Judge calls Erica Parsons’ adoptive parents ‘morally bankrupt,’ sentences them to prison

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WINSTON-SALEM, N.C. -- Casey and Sandy Parsons, adoptive parents of missing teen Erica Parsons, were sentenced in federal court Friday. However, the sentencing was for defrauding the government and was not directly related to Erica’s disappearance – even though the judge blamed them for it.

“I have sentenced close to 1,000 people,” said Federal Judge Thomas D. Schroeder. “I cannot think of a case which has troubled me more.”

The Parsons are guilty of accepting benefits from the government – benefits intended for Erica – even though Erica was no longer with them.

Erica had gone missing late in 2011, but her disappearance was not reported for nearly two years.

Judge Schroeder called the Parsons “morally bankrupt,” saying he believed they “embarked on a plan to get rid of [Erica],” and “in the dark of night, did something to or with her.”

Judge Schroeder said the court has no reason to believe Erica is still alive.

“My heart, my gut and my soul tell me my child is no longer alive,” said Carolyn Parsons, Erica’s biological mother. “Until there is a body, until the DNA or whatever, for sure comes from the FBI, that she is passed away – don’t give up looking, don’t give up praying, don’t give up hope.”

Casey was sentenced to 10 years in prison, while Sandy was sentenced to eight years.

“And that’s not the only judgment they’re going to have,” said Carolyn Parsons. “When they die, they have to answer for abuse of a child.”

Judge Schroeder said he took testimony from family members into consideration when deciding on a sentence for the adoptive parents.

Earlier, family members had testified that Erica was abused by the adoptive parents. Testimony found credible by the court said that Casey had broken Erica’s fingers, and that the girl was forced to stay in a closet. Inside that closet, the judge said, Erica would soil herself and was then punished for doing so. The judge cited further testimony that Erica was given dog food to eat, and that she was made to stand at attention, facing a wall, while other children opened gifts. The court then showed pictures and cited DNA evidence corroborating those allegations.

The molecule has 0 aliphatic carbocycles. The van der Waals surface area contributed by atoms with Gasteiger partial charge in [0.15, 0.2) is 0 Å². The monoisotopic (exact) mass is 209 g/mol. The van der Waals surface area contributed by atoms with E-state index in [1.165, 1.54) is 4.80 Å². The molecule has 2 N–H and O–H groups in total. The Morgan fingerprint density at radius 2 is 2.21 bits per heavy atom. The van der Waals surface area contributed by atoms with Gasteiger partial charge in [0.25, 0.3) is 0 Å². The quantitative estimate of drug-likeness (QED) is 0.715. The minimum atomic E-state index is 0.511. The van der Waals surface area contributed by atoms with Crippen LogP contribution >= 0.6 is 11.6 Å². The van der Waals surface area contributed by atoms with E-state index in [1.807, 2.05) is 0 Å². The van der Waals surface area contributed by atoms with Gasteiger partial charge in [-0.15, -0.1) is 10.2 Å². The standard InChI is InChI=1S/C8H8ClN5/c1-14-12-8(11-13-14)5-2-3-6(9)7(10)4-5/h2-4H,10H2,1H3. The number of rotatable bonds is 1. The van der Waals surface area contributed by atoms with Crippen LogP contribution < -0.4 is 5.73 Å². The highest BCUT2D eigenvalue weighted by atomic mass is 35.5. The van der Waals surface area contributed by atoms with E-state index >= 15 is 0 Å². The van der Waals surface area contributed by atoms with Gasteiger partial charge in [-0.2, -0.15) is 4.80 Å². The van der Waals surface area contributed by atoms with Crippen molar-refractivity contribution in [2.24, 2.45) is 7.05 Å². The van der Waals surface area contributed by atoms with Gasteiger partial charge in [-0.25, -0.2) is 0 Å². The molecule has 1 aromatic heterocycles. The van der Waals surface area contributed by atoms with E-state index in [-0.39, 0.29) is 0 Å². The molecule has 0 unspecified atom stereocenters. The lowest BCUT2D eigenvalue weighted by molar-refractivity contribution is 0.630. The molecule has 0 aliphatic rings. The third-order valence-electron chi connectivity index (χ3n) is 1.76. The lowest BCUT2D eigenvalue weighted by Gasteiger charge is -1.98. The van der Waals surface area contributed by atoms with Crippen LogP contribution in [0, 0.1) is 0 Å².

“My daughter had a horrible life. She was treated very badly,” said Carolyn Parsons. “I’m very sorry for her. Erica I love you. I wish I would have known.”

A family member also testified about the night that Erica went missing. The judge recalled him saying, the last time he saw Erica, she was “zombie-like,” white and couldn’t breathe well. That family member then testified that he later awoke, and Erica – along with Sandy and Casey – were gone. He said that they later returned without Erica, and that Casey appeared to act normally, while Sandy seemed “sick” and sat with “a blank stare.”

Judge Schroeder said he believed the Parsons kept defrauding the government, for if they stopped accepting the benefits, someone would ask questions about Erica’s whereabouts. Schroeder said after the adoptive parents “abandoned or disposed of” Erica, they thought the longer they “held out, and colder the trail [to Erica] would become.”

Casey Parsons’ aunt, Angela Laubscher, painted a different picture of Casey than what was depicted in the courtroom; saying, “people just don’t realize what a nice, wonderful person Casey was.”

“We were hoping that the court would punish [Sandy] for the offense he was convicted of,” said Sandy Parsons’ lawyer, John Bryson. “Not consider the other allegations.”

Sandy Parsons was found guilty of forty-three federal fraud charges after a trial in October 2014. The charges included one count of conspiracy to defraud the government, one count of aggravated identity theft, one count of false statement to a government agency, twenty counts of theft of government funds, and twenty counts of mail fraud.

Casey Parsons pleaded guilty on Oct. 1, 2014, to one count of conspiracy to defraud the government, five counts of mail fraud, five counts of aiding in the preparation of a false tax return, four counts of wire fraud, and one count of aggravated identity theft.

In addition to the eight years in prison, Sandy Parsons was sentenced to three years supervised release, $14,062 in restitution and a special assessment of $4,300. Casey Parsons was sentenced to the 10 years in prison, three years supervised release, $41,814 in restitution and a special assessment of $1,500.

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